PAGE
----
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Never glory in the death of your enemy

The response to Ryan Carson’s murder shows the worst of the right

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Never glory in the death of your enemy
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It used to be that a man could get stabbed to death on the street, and nobody would know about it except family or friends. But in the age of social media, those days feel like a distant dream. 

In early October, one man’s grim murder became viral clickbait fodder as X (formerly known as Twitter) users replayed the last surveillance-captured minute of his life over and over. At the beginning of the clip, New York City political activist Ryan Carson is sitting on a bench with his girlfriend when a young black man in a hoodie walks past them. As they get up and walk in his direction, he suddenly begins shouting incoherently, then turns around and makes an aggressive approach. Within seconds, Carson is collapsed on the pavement with a fatal chest wound. (Suspect Brian Dowling has been arrested and is currently being held without bail.)

Numerous cruel comments mocked Carson’s naivete and weakness in confronting the attacker. Instead of either fleeing or disarming the young man, Carson repeatedly tells him to “chill.” As it emerged that he and his girlfriend were left-wing Antifa activists who pushed for softer crime policies, the comments from alt-right quarters became even more savage. A bleeding-heart white liberal, viciously stabbed to death in front of his equally liberal girlfriend by a violent young black criminal? What could be more deliciously ironic?

Not everyone joined in the mob. Conservative writer Nate Hochman suggested that so far from being mocked, Carson should be praised for at least trying to place himself between the attacker and his girlfriend, however tragically unable he was to neutralize the threat. Foolish mistakes were certainly made, but the whole bloody incident is over in the blink of an eye. It’s one thing to “chirp from behind your keyboard” about what you would do if you had to confront a violent maniac on a dark street. It’s quite another thing to actually do it, with seconds between you and death at knifepoint.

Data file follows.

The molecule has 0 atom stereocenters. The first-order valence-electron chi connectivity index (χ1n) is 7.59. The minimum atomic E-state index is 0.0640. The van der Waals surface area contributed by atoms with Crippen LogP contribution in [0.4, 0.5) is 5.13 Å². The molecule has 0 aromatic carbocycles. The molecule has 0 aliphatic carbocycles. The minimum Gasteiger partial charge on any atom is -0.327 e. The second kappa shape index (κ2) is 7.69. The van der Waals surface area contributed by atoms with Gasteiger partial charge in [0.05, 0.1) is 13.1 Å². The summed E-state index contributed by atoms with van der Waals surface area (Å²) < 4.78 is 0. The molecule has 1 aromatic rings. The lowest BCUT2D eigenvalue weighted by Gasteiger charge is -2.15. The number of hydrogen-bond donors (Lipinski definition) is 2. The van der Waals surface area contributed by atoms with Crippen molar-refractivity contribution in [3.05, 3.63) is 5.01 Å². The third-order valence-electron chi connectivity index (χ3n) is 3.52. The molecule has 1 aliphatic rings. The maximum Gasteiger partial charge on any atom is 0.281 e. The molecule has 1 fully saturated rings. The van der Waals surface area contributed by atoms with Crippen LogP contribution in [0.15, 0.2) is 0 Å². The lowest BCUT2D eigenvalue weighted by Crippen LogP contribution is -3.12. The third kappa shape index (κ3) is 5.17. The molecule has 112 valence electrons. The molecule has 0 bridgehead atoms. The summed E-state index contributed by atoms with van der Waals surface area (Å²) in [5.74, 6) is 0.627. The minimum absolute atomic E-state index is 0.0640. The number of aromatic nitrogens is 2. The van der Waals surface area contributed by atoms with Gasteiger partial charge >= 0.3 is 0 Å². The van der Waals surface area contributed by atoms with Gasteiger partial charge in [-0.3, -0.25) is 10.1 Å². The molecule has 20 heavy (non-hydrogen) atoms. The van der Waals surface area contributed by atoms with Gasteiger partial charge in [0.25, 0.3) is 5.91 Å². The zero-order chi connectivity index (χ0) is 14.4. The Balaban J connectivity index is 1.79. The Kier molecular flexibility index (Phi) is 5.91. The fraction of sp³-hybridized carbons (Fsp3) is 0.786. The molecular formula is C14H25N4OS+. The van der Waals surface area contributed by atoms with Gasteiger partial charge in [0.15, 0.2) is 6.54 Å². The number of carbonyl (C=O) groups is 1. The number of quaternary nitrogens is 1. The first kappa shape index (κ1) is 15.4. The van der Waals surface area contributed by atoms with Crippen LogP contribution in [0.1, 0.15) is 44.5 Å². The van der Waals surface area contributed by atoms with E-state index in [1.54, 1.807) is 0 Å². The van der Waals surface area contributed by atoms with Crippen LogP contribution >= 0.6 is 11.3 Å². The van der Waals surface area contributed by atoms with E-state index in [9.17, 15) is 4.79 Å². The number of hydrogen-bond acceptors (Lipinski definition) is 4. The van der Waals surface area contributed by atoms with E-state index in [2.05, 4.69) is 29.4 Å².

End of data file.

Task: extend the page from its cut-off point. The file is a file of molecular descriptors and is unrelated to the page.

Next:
But sympathy and nuance were thin on the ground in alt-right spaces because, to them, Carson was the “right” sort of victim. Of course, this sort of callous delight in the death of the “right” people isn’t limited to the alt-right. Just this year, we saw left-wing social media mocking the death of the “rich white men” on the Titan submarine. No death is too cruel to be converted into celebratory meme fodder. In fact, the crueler the death, the more memes it seems to generate.

Even if there’s some indirect sense in which Carson’s activism helped create the conditions for crimes like his own murder, that doesn’t make the crime just.

While human cruelty is nothing new, our ability to consume evil and tragedy as “content” is. How many clips of people dying will float through our feeds in an average month? An average week? To those gleefully replaying Carson’s death, he might as well have been a videogame character, a non-person. Even those of us who still want to be compassionate may struggle to have a strong emotional reaction, because we’ve been so desensitized.

But some will argue that compassion is wasted on our political enemies anyway. Self-styled conservative pundit Gina Bontempo makes this case explicit. After all, Carson and his girlfriend were among those who demand abortion on demand, side with violent criminals against cops, mocked the vaccine-hesitant as they died, and want to hound conservatives out of the public square. They wouldn’t show us mercy. So why should we show them mercy? Perhaps “on a personal level, in private, we can pray for them and their souls.” But whenever we see an “enemy” like Carson suffering the consequences of his activist choices, Bontempo proposes we shouldn’t “act surprised or upset.” Such calls for “peace and unity” are “one of the reasons we keep losing,” after all. 

Of course, Bontempo’s whole post is a strawman argument, since nobody is demanding we “back down” or “give ground” to people advancing evil or foolish policies. We’re simply suggesting that, yes, it’s actually normal to feel “upset” when we see a man, any man, get murdered in real time. Even if there’s some indirect sense in which Carson’s activism helped create the conditions for crimes like his own murder, that doesn’t make the crime just. 

All of this should go without saying, but apparently, it still needs to be said. And in an increasingly secular age—on left and right alike—it will fall to Christians to say it. Not because we’re seeking to “virtue-signal” or gain approval from our political opponents, but because we are human. And so are they. 

Bethel McGrew

Bethel McGrew is a math Ph.D. and widely published freelance writer. Her work has appeared in First Things, National Review, The Spectator, and many other national and international outlets. Her Substack, Further Up, is one of the top paid newsletters in “Faith & Spirituality” on the platform. She has also contributed to two essay anthologies on Jordan Peterson. When not writing social criticism, she enjoys writing about literature, film, music, and history.


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